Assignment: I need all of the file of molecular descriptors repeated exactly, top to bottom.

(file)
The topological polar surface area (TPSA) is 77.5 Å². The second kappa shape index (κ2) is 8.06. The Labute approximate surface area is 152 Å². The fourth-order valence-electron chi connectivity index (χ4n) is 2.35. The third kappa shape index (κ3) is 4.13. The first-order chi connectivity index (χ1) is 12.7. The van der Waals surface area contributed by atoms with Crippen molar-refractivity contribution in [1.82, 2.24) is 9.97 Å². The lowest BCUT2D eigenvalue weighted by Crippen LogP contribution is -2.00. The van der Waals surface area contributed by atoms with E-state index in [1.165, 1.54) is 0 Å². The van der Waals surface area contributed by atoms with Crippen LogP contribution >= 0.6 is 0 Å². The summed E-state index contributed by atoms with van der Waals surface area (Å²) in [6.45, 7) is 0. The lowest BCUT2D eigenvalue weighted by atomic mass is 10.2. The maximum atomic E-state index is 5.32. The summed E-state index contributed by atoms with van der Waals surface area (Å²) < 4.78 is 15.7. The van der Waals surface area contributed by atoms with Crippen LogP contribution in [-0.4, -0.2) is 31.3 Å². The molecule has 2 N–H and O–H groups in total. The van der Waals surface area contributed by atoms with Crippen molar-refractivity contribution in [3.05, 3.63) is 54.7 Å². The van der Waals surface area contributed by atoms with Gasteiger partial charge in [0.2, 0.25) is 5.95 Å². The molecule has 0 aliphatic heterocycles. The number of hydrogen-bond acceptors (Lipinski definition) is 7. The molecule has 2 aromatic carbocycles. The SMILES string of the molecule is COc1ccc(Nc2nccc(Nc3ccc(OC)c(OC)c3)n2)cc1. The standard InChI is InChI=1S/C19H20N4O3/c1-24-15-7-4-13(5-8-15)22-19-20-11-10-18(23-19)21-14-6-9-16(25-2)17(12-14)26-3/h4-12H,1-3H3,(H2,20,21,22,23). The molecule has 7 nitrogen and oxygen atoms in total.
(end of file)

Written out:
The topological polar surface area (TPSA) is 77.5 Å². The second kappa shape index (κ2) is 8.06. The Labute approximate surface area is 152 Å². The fourth-order valence-electron chi connectivity index (χ4n) is 2.35. The third kappa shape index (κ3) is 4.13. The first-order chi connectivity index (χ1) is 12.7. The van der Waals surface area contributed by atoms with Crippen molar-refractivity contribution in [1.82, 2.24) is 9.97 Å². The lowest BCUT2D eigenvalue weighted by Crippen LogP contribution is -2.00. The van der Waals surface area contributed by atoms with E-state index in [1.165, 1.54) is 0 Å². The van der Waals surface area contributed by atoms with Crippen LogP contribution >= 0.6 is 0 Å². The summed E-state index contributed by atoms with van der Waals surface area (Å²) in [6.45, 7) is 0. The lowest BCUT2D eigenvalue weighted by atomic mass is 10.2. The maximum atomic E-state index is 5.32. The summed E-state index contributed by atoms with van der Waals surface area (Å²) < 4.78 is 15.7. The van der Waals surface area contributed by atoms with Crippen LogP contribution in [-0.4, -0.2) is 31.3 Å². The molecule has 2 N–H and O–H groups in total. The van der Waals surface area contributed by atoms with Crippen molar-refractivity contribution in [3.05, 3.63) is 54.7 Å². The van der Waals surface area contributed by atoms with Gasteiger partial charge in [0.2, 0.25) is 5.95 Å². The molecule has 0 aliphatic heterocycles. The number of hydrogen-bond acceptors (Lipinski definition) is 7. The molecule has 2 aromatic carbocycles. The SMILES string of the molecule is COc1ccc(Nc2nccc(Nc3ccc(OC)c(OC)c3)n2)cc1. The standard InChI is InChI=1S/C19H20N4O3/c1-24-15-7-4-13(5-8-15)22-19-20-11-10-18(23-19)21-14-6-9-16(25-2)17(12-14)26-3/h4-12H,1-3H3,(H2,20,21,22,23). The molecule has 7 nitrogen and oxygen atoms in total.